Tax Court Issues Opinion on Valuing Remainder Interest in NIMCRUT for Purposes of 10% Remainder Interest Requirement

Tax Court Issues Opinion on Valuing Remainder Interest in NIMCRUT for Purposes of 10% Remainder Interest Requirement

Article posted in Charitable Remainder Trust on 8 September 2015| comments
audience: National Publication, Richard L. Fox, Esq. | last updated: 9 September 2015
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Summary

Author Richard Fox explores the implications of a recent Tax Court Case, Estate of Schaefer, on the calculation of the 10% Remainder Interest qualification necessary when establishing Charitable Remainder Trusts.

By: Richard L. Fox, Esq.

Background on 10% Remainder Interest Requirement for Charitable Remainder Trusts

The present value of the remainder interest for both a charitable remainder annuity (CRAT) and charitable remainder unitrust (CRUT) must be at least equal to 10% of the initial net fair market value of the property transferred to the trust.  IRC §§ 664(d)(1)(D) (annuity trusts), 664(d)(2)(D) (unitrusts). The 10% minimum remainder interest rule was added by the Taxpayer Relief Act of 1997, which also imposed the rule that the annual annuity or unitrust payment cannot exceed 50%.  These new requirements were added as a result of Congressional concerns that charitable remainder trusts (“CRTs”) were being inappropriately utilized for noncharitable purposes. The applicable IRC § 7520 interest rate is used to determine whether the 10% threshold has been met. Where the actuarial value of the interest of the charitable remainder interest is less than the minimum 10% requirement, the trust will not qualify as a CRT under IRC § 664. This means that not only does the donor not obtain a charitable income, gift or estate tax deduction for the transfer of property to the trust, but also that the trust is not a tax-exempt trust for its own income tax purposes.

NICRUTs and NIMCRUTs

Unlike a CRAT, a CRUT may contain a net income limitation, either with or without a provision for subsequent “make-up” payments.  Under a net income CRUT (NICRUT), the annual unitrust payment is limited to the lesser of (1) a fixed percentage of the net FMV of the assets of the trust revalued on an annual basis, i.e., the standard unitrust payment, or (2) the amount of the trust income. Where this limitation applies, there is no subsequent “make-up” payment in future years in the event that the income of the trust should subsequently exceed the standard unitrust payment amount, notwithstanding that the prior year payouts were limited to the income of the trust (because it was less than the standard unitrust payout amount). Rather, in such a case, the payment will be limited to the standard unitrust payment amount, even where the trust income is greater and payments in prior years were limited to income.

Just as in the case of a NICRUT, the unitrust payment for a CRUT with a make-up provision, or NIMCRUT, is limited to the lesser of (1) a fixed percentage of the net FMV of the assets of the trust revalued on an annual basis, i.e., the standard unitrust payment amount, or (2) the amount of the trust income. However, a NIMCRUT contains a “make-up provision” providing that for any year for which the income of the trust is less than the standard unitrust payment, such deficiency is to be made up in subsequent years to the extent that the income of the trust exceeds the standard unitrust payment amount in such years.

Calculation of Charitable Deduction for NICRUTs and NIMCRUTs

IRC § 664(e) (“Valuation for purposes of charitable contribution”) provides that for “purposes of determining the amount of any charitable contribution, the remainder interest of a charitable remainder annuity trust or charitable remainder unitrust shall be computed on the basis that an amount equal to 5 percent of the net fair market value of its assets (or a greater amount, if required under the terms of the trust instrument) is to be distributed each year.”   While IRC § 664(e) is not the model of clarity in the context of a NICRUT or NIMCRUT, the treasury regulations regarding the available deduction for a contribution to a NICRUT or NIMCRUT, which are designed to ensure that the charitable deduction is not inflated, require the assumption that a NICRUT and NIMCRUT will distribute to the noncharitable beneficiary an amount based on the stated unitrust percentage distribution rate of the NICRUT and NIMCRUT, notwithstanding that the noncharitable beneficiary's actual distributions may be less (and charitable remainder beneficiary's payment more) due to the presence of the net fiduciary accounting income limitation.  Regs. 1.664-4(a)(3) and 1.664-3(a)(1)(i)(a).  The IRS believes that the noncharitable beneficiaries of a NICRUT and NIMCRUT have a “potential right” to receive amounts in excess of net income, “a right that is dependent on the happening of events which are not so remote as to be negligible”[1] and, therefore, for purposes of computing the charitable income tax deduction, the “charitable remainder interest must be minimized to reflect amounts that reasonably may be paid to the beneficiaries.”[2]  For purposes of determining the amount of the charitable contribution, the remainder interest is computed on the basis that an amount equal to the fixed percentage unitrust amount is to be distributed each year, without regard to the possibility that a smaller amount of trust income may be the amount distributed.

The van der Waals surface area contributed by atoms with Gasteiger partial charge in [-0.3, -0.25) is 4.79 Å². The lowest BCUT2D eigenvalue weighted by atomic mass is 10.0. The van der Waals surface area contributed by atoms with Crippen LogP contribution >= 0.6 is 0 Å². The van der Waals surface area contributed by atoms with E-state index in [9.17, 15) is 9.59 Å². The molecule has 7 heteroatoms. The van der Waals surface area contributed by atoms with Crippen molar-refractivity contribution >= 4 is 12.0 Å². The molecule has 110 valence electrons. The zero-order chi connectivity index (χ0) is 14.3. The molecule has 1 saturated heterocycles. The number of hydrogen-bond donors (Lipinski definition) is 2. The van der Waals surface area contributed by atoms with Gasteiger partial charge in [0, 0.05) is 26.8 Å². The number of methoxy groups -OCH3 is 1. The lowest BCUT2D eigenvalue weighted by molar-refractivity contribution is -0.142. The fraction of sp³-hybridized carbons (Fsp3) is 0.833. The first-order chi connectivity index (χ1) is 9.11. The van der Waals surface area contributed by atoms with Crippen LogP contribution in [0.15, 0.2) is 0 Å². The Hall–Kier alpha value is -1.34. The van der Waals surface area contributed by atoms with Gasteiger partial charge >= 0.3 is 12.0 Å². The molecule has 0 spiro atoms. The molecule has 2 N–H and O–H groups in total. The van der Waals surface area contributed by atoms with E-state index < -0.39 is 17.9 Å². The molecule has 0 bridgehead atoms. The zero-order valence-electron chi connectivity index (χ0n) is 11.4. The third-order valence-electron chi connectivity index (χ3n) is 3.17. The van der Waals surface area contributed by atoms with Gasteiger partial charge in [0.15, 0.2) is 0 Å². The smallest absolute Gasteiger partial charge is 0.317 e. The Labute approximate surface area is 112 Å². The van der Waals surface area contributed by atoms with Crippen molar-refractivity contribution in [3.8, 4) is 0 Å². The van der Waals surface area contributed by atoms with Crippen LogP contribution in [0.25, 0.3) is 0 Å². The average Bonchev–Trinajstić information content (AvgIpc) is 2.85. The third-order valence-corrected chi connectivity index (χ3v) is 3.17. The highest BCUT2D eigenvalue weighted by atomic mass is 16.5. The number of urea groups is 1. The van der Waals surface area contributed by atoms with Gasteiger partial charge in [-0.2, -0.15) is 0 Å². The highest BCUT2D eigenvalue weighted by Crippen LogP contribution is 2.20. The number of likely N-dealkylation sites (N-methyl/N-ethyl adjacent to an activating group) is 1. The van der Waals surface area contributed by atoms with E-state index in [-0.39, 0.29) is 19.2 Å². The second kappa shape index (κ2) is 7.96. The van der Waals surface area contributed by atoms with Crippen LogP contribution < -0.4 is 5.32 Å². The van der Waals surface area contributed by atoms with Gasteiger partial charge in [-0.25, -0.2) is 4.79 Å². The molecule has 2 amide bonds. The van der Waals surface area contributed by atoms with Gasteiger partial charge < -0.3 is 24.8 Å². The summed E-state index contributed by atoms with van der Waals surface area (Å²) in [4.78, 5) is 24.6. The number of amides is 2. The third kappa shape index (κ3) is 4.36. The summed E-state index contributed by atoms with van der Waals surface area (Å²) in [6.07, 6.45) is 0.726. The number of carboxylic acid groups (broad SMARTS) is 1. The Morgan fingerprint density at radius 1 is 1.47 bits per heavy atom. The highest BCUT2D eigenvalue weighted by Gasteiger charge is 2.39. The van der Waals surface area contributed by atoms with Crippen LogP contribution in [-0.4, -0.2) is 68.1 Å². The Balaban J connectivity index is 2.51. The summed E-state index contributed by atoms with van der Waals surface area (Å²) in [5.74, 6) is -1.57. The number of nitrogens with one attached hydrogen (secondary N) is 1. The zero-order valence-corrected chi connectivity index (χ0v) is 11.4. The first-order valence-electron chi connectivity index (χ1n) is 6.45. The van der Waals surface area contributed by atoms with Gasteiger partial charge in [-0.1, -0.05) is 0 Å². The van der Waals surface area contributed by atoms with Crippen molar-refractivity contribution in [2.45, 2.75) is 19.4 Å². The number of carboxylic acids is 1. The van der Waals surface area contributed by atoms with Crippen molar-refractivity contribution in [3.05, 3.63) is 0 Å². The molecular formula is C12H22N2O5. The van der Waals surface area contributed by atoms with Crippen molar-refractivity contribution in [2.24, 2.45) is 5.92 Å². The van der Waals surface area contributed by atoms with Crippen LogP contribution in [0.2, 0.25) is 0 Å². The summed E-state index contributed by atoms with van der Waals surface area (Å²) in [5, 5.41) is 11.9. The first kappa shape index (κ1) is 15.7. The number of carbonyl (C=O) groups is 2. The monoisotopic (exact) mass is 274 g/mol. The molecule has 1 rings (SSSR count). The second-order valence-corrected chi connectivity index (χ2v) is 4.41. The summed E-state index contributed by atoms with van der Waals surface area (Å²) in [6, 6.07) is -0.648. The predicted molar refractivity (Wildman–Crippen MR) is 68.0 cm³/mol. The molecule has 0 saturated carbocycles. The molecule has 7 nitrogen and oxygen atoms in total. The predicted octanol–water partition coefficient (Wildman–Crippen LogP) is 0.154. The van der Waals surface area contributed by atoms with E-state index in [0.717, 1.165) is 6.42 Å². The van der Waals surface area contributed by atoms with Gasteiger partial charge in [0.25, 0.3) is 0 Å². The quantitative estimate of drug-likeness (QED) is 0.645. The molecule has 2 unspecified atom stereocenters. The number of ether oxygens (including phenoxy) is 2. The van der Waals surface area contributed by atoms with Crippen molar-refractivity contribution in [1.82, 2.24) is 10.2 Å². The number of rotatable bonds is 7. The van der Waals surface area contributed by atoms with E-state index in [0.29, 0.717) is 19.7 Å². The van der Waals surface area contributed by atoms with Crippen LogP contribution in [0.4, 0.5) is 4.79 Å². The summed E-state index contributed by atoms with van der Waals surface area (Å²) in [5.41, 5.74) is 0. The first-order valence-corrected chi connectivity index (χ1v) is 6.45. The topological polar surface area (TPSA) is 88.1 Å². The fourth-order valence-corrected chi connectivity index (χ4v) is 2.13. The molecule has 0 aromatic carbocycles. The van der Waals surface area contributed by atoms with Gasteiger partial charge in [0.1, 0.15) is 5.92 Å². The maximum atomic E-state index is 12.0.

New Tax Court Case Addresses Calculation of 10% Remainder Interest Rule in the Case of a NIMCRUT

In Estate of Schaefer, 145 T.C. No. 4 (July 28, 2015), during his lifetime, the decedent established two irrevocable charitable remainder trusts.  The decedent was the beneficiary during his lifetime and, upon his death, one of his sons became the beneficiary of one trust and the other son became the beneficiary of the other.  Each trust was designed so that one of the decedent’s sons would receive distributions during his life or a term of years, with the remainder going to charity. The trust instruments directed the trustees to distribute the lesser of: (1) each trust’s annual income; or (2) a fixed percentage (for one trust, the fixed percentage was 10% and for the other trust it was 11%).  If the trust income exceeded the fixed percentage, the trustee was directed to make additional distributions to make up for previous years when the trust income did not yield enough to satisfy a distribution of the fixed percentage. Thus, the trusts were NIMCRUTs.